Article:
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Officials considering rescuing ailing killer whale for medical treatment

Killer whale J50 is shown off the coast of Washington State in this August 12, 2018 handout photo.
Image Credit: THE CANADIAN PRESS/HO - NOAA Fisheries, Katy Foster
September 12, 2018 - 3:30 PM

VANCOUER, B.C. - Capturing and treating an extremely sick and endangered killer whale may be the next step in her rescue attempt, say officials leading the operation in Canada and the United States.

The extraordinary measure would allow rescuers to conduct a hands-on, physical examination should circumstances arise.

If the young killer whale known as J50 is stranded on a beach or separated from her family, officials say they are laying out steps that would involve capturing and treating her before returning the animal to the wild.

Chris Yates, with the National Oceanic and Atmospheric Administration in the U.S., said the ultimate objective is that J50 survive in the wild and contribute to the recovery of southern resident killer whales.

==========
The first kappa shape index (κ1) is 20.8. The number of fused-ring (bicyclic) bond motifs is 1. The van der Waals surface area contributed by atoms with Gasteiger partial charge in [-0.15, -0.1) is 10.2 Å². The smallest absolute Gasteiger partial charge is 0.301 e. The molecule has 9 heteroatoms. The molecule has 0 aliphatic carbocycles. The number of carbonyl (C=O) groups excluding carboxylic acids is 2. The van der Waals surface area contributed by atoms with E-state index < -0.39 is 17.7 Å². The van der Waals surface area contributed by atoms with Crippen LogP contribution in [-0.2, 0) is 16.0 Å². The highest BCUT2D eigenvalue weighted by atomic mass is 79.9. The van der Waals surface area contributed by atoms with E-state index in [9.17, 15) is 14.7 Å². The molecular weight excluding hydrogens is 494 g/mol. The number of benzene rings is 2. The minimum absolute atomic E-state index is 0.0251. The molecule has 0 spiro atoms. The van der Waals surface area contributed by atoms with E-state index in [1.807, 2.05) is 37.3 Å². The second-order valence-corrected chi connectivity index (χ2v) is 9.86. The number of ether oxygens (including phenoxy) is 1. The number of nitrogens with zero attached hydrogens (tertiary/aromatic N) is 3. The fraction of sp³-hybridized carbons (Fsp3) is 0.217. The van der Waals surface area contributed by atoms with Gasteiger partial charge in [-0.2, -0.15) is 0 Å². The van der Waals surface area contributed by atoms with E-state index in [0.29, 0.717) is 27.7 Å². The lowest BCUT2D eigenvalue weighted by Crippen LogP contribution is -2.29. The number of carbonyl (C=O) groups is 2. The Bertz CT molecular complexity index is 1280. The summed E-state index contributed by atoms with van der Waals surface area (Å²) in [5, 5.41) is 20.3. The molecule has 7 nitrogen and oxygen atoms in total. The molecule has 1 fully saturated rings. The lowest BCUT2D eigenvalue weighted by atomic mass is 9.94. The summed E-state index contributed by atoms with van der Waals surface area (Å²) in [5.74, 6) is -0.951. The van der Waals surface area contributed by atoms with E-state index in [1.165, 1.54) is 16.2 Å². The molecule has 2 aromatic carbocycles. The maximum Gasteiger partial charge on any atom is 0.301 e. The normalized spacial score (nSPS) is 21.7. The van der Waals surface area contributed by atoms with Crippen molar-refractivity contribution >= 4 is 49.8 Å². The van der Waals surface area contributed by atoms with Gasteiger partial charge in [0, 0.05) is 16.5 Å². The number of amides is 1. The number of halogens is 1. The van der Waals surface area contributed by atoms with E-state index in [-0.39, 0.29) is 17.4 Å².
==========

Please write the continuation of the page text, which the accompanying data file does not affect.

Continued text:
"We do not intend to intervene or capture J50 in a manner contrary to that objective or when there is a negative impact to her pod or the wild population," he said during a conference call with reporters on Wednesday.

"We are preparing along with our partners to rescue J50 if she is ultimately separated from her family unit or stranded and rescuing her is the only alternative before us."

Putting the whale in captivity is not their objective, said Yates, who is the assistant regional administrator for protected resources with NOAA Fisheries.

Officials don't intend to intervene if she is with her pod, he said.

Department of Fisheries regional director Andrew Thomson said it's a difficult situation.

"A lot of logistical challenges to consider, ensuring everyone is prepared for what can happen. We are trying to be in the best prepared position should a rescue be required through separation or stranding."

The latest aerial photos of the whale show a noticeable loss of fat behind the head, which creates the "peanut head" appearance.

Veterinarian Joe Gaydos, who is with the SeaDoc Society, a marine wildlife program based out of the University of California, Davis, saw her most recently and said she is in extremely poor condition.

"She was the thinnest killer whale I've ever seen. This is a very sick whale."

The orca known as J50 is one of only 75 remaining southern resident killer whales and has declined over recent months to the point where she is emaciated and often lagging behind her family.

News from © The Canadian Press, 2018
The Canadian Press

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